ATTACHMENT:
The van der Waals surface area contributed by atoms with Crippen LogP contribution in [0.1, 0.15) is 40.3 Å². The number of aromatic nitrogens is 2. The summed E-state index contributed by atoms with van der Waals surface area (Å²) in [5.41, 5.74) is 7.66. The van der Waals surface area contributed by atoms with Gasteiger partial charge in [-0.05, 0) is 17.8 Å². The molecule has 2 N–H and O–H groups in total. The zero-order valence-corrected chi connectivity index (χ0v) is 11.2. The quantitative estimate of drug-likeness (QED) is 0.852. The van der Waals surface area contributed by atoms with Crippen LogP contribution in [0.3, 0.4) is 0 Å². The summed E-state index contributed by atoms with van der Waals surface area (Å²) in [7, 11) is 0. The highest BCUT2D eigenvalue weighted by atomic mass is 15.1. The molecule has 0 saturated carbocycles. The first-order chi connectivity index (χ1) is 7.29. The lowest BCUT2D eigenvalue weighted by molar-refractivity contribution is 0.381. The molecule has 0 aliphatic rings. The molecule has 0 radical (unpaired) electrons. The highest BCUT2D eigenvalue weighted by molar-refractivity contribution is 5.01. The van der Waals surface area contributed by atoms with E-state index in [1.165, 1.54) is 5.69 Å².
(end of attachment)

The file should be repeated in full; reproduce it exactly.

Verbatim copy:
The van der Waals surface area contributed by atoms with Crippen LogP contribution in [0.1, 0.15) is 40.3 Å². The number of aromatic nitrogens is 2. The summed E-state index contributed by atoms with van der Waals surface area (Å²) in [5.41, 5.74) is 7.66. The van der Waals surface area contributed by atoms with Gasteiger partial charge in [-0.05, 0) is 17.8 Å². The molecule has 2 N–H and O–H groups in total. The zero-order valence-corrected chi connectivity index (χ0v) is 11.2. The quantitative estimate of drug-likeness (QED) is 0.852. The van der Waals surface area contributed by atoms with Crippen LogP contribution in [0.3, 0.4) is 0 Å². The summed E-state index contributed by atoms with van der Waals surface area (Å²) in [7, 11) is 0. The highest BCUT2D eigenvalue weighted by atomic mass is 15.1. The molecule has 0 saturated carbocycles. The first-order chi connectivity index (χ1) is 7.29. The lowest BCUT2D eigenvalue weighted by molar-refractivity contribution is 0.381. The molecule has 0 aliphatic rings. The molecule has 0 radical (unpaired) electrons. The highest BCUT2D eigenvalue weighted by molar-refractivity contribution is 5.01. The van der Waals surface area contributed by atoms with E-state index in [1.165, 1.54) is 5.69 Å².